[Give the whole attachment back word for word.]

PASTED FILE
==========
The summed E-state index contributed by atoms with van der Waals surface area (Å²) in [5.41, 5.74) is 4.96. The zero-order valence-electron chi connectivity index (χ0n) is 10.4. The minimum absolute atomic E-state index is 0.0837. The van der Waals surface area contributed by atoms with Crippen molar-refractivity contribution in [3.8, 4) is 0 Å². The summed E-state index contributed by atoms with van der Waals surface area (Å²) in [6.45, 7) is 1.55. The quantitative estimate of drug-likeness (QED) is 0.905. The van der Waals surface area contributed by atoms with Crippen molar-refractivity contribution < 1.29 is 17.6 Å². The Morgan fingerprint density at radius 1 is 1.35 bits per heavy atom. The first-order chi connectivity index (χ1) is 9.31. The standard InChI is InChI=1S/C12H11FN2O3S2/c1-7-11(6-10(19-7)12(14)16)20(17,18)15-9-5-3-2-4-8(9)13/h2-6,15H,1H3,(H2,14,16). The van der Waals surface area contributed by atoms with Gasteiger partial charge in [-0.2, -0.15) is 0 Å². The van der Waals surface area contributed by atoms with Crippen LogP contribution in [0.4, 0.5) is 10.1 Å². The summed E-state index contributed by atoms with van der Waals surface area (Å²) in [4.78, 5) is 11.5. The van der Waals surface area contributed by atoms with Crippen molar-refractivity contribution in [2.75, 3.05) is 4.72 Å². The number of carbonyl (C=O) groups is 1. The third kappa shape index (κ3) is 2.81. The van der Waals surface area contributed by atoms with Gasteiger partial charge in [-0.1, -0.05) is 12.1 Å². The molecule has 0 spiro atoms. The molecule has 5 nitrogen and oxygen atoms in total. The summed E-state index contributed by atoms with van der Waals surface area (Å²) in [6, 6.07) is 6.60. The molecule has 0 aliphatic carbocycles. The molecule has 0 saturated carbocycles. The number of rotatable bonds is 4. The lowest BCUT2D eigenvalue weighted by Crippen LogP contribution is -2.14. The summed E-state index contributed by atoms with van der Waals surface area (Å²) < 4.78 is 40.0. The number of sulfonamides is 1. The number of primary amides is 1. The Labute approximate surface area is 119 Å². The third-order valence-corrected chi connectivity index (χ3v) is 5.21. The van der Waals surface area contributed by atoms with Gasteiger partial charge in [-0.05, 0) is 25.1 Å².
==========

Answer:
The summed E-state index contributed by atoms with van der Waals surface area (Å²) in [5.41, 5.74) is 4.96. The zero-order valence-electron chi connectivity index (χ0n) is 10.4. The minimum absolute atomic E-state index is 0.0837. The van der Waals surface area contributed by atoms with Crippen molar-refractivity contribution in [3.8, 4) is 0 Å². The summed E-state index contributed by atoms with van der Waals surface area (Å²) in [6.45, 7) is 1.55. The quantitative estimate of drug-likeness (QED) is 0.905. The van der Waals surface area contributed by atoms with Crippen molar-refractivity contribution < 1.29 is 17.6 Å². The Morgan fingerprint density at radius 1 is 1.35 bits per heavy atom. The first-order chi connectivity index (χ1) is 9.31. The standard InChI is InChI=1S/C12H11FN2O3S2/c1-7-11(6-10(19-7)12(14)16)20(17,18)15-9-5-3-2-4-8(9)13/h2-6,15H,1H3,(H2,14,16). The van der Waals surface area contributed by atoms with Gasteiger partial charge in [-0.2, -0.15) is 0 Å². The van der Waals surface area contributed by atoms with Crippen LogP contribution in [0.4, 0.5) is 10.1 Å². The summed E-state index contributed by atoms with van der Waals surface area (Å²) in [4.78, 5) is 11.5. The van der Waals surface area contributed by atoms with Crippen molar-refractivity contribution in [2.75, 3.05) is 4.72 Å². The number of carbonyl (C=O) groups is 1. The third kappa shape index (κ3) is 2.81. The van der Waals surface area contributed by atoms with Gasteiger partial charge in [-0.1, -0.05) is 12.1 Å². The molecule has 0 spiro atoms. The molecule has 5 nitrogen and oxygen atoms in total. The summed E-state index contributed by atoms with van der Waals surface area (Å²) in [6, 6.07) is 6.60. The molecule has 0 aliphatic carbocycles. The molecule has 0 saturated carbocycles. The number of rotatable bonds is 4. The lowest BCUT2D eigenvalue weighted by Crippen LogP contribution is -2.14. The summed E-state index contributed by atoms with van der Waals surface area (Å²) < 4.78 is 40.0. The number of sulfonamides is 1. The number of primary amides is 1. The Labute approximate surface area is 119 Å². The third-order valence-corrected chi connectivity index (χ3v) is 5.21. The van der Waals surface area contributed by atoms with Gasteiger partial charge in [-0.05, 0) is 25.1 Å².